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Parks and Wildlife Commission approves wolf plan for Colorado
GLENWOOD SPRINGS, COLO– Today, the Colorado Parks and Wildlife (CPW) Commission unanimously greenlit the agency’s plan to restore wolves to Colorado after the keystone species has been effectively absent from the state for roughly 80 years. The Commission also approved the rules which will determine wolf-killing and livestock loss compensation. Some wildlife advocates and conservationists worry that too much discretion in the plan and rules will lead to significant wolf-killing.
“The devil is in the details and in the discretion allowed to CPW staff who determine when wolves can be killed,” said Lindsay Larris, wildlife program director for WildEarth Guardians. “If caution and coexistence are emphasized in those determinations, wolves stand a chance to thrive. If not, there will likely be more conflict than there needs to be.”
The approved rules for killing wolves leave significant discretion to CPW staff to issue “lethal take” permits. “Chasing,” “molesting,” and “harassing”–key terms that could trigger lethal take permits–are undefined. A “Chronic Depredation Permit” could be issued to kill a wolf after just one livestock loss. And non-lethal coexistence methods are encouraged, but not required to obtain a lethal permit or compensation for lost livestock.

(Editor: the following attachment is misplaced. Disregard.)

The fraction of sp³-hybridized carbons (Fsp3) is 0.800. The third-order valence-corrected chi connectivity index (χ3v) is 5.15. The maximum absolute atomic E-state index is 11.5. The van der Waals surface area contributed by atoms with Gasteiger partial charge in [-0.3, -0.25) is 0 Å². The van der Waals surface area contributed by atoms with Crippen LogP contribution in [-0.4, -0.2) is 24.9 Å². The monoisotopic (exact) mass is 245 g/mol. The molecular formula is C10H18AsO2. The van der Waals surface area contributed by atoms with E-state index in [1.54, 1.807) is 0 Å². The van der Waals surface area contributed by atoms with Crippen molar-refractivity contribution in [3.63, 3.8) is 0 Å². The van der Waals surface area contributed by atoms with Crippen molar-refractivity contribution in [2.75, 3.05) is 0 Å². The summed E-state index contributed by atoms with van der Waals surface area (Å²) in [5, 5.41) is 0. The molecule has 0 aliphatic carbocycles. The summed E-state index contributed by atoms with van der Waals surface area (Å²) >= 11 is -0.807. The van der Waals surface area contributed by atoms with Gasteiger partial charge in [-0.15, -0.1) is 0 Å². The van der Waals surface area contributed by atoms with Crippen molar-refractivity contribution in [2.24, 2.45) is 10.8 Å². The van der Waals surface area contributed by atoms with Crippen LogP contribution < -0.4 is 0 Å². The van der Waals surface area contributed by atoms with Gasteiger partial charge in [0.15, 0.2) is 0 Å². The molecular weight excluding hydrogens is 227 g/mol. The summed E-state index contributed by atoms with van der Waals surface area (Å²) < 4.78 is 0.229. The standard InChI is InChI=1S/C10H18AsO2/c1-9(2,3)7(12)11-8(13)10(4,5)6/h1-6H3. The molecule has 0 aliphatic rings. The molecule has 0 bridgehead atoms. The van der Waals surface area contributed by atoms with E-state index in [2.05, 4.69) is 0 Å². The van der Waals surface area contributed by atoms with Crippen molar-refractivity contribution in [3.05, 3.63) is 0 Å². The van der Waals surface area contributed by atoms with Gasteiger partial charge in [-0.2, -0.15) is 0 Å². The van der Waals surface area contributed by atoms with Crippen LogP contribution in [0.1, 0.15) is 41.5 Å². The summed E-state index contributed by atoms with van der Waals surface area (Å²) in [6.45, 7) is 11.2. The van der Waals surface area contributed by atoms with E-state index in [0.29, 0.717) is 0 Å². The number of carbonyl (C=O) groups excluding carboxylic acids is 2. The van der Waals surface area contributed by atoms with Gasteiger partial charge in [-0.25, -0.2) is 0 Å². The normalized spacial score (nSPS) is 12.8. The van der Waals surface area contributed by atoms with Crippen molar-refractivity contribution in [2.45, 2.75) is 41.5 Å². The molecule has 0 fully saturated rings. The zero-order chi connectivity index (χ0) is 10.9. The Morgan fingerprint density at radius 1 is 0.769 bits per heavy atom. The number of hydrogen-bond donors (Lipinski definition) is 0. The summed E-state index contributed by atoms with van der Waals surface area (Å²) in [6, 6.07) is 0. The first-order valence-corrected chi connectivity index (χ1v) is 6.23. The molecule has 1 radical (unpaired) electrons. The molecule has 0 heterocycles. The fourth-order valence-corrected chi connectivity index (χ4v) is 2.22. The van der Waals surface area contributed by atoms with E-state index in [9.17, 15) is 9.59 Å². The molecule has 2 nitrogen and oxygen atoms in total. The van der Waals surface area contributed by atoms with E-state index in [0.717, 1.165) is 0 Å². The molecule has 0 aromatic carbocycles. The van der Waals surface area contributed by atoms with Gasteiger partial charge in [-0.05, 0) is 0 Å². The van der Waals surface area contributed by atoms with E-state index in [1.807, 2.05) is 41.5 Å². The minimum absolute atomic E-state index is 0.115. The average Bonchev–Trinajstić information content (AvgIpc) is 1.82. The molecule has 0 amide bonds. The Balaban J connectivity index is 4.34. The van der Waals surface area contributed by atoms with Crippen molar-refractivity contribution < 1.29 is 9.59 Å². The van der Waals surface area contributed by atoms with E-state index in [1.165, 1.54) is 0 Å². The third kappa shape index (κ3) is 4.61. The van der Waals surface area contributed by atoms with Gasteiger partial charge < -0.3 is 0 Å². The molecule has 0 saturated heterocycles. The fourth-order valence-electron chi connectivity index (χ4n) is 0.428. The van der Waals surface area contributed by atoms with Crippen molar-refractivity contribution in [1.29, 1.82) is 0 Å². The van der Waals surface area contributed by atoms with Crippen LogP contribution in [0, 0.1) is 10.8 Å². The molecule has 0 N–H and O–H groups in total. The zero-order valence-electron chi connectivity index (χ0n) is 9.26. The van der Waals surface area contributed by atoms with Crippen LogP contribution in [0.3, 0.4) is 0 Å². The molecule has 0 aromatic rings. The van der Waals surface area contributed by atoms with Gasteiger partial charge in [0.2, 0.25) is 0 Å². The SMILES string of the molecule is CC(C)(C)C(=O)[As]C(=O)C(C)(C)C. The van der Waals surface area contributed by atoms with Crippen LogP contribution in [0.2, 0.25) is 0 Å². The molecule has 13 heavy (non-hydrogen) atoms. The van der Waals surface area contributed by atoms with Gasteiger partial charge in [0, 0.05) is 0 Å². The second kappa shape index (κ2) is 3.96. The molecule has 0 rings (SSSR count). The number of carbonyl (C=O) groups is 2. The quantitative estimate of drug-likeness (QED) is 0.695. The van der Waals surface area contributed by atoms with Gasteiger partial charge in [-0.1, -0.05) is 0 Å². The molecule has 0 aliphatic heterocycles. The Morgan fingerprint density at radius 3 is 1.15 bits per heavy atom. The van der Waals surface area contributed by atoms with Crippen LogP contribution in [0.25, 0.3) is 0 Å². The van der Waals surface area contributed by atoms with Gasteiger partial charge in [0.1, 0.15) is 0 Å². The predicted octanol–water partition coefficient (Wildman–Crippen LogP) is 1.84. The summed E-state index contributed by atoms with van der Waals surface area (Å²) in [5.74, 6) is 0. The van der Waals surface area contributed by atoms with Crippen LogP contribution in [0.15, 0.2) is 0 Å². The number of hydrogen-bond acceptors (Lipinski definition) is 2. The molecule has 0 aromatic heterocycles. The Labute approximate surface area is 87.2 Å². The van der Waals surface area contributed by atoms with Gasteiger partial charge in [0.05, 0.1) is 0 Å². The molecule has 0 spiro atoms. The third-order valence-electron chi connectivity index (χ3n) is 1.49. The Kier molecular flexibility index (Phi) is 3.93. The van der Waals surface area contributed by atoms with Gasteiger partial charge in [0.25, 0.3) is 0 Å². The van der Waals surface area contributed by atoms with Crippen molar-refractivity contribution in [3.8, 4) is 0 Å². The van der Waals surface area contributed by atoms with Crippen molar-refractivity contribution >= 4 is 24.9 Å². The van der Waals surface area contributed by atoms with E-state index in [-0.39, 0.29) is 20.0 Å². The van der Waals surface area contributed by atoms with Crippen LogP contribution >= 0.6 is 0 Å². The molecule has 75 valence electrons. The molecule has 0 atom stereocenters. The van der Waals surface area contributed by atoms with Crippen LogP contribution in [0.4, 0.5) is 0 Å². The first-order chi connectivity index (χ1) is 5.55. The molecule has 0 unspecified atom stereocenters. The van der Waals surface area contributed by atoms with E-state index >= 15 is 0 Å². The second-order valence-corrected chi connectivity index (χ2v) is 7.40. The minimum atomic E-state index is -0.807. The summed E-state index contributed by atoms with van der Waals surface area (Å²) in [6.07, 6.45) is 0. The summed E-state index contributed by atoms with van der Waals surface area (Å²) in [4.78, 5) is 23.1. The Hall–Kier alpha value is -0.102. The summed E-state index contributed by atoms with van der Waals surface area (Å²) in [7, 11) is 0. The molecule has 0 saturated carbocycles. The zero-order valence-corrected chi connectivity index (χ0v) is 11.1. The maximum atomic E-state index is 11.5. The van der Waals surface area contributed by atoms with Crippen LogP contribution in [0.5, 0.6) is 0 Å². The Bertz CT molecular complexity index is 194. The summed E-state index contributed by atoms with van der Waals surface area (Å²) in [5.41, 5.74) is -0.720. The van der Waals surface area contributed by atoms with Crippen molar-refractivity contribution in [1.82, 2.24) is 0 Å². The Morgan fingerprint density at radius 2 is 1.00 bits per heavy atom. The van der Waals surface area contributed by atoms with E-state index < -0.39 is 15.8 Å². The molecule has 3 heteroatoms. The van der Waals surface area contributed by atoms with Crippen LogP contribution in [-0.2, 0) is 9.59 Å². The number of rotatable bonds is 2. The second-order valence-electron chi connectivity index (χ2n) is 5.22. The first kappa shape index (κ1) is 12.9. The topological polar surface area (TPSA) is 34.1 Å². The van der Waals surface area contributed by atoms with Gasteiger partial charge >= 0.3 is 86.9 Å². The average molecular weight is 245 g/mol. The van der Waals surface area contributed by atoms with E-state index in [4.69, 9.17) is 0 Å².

“There are some easy steps that the Commission could have taken to significantly reduce the likelihood of dead livestock and dead wolves,” said Chris Smith, southwest wildlife advocate for WildEarth Guardians. “Requiring livestock carcass removal and even some basic coexistence techniques before wolves are killed would have been wise. We’ll see how it plays out on the ground without those requirements.”
Following the 2020 passage of Proposition 114, Colorado statute requires that gray wolves are to be reintroduced to the state by the end of 2023 and that CPW will put a science-based plan in place to restore a “self-sustaining” population of wolves with the intent to “help restore a critical balance in nature.” The law also designates wolves as a “non-game” species, which precludes recreational trophy hunting and trapping.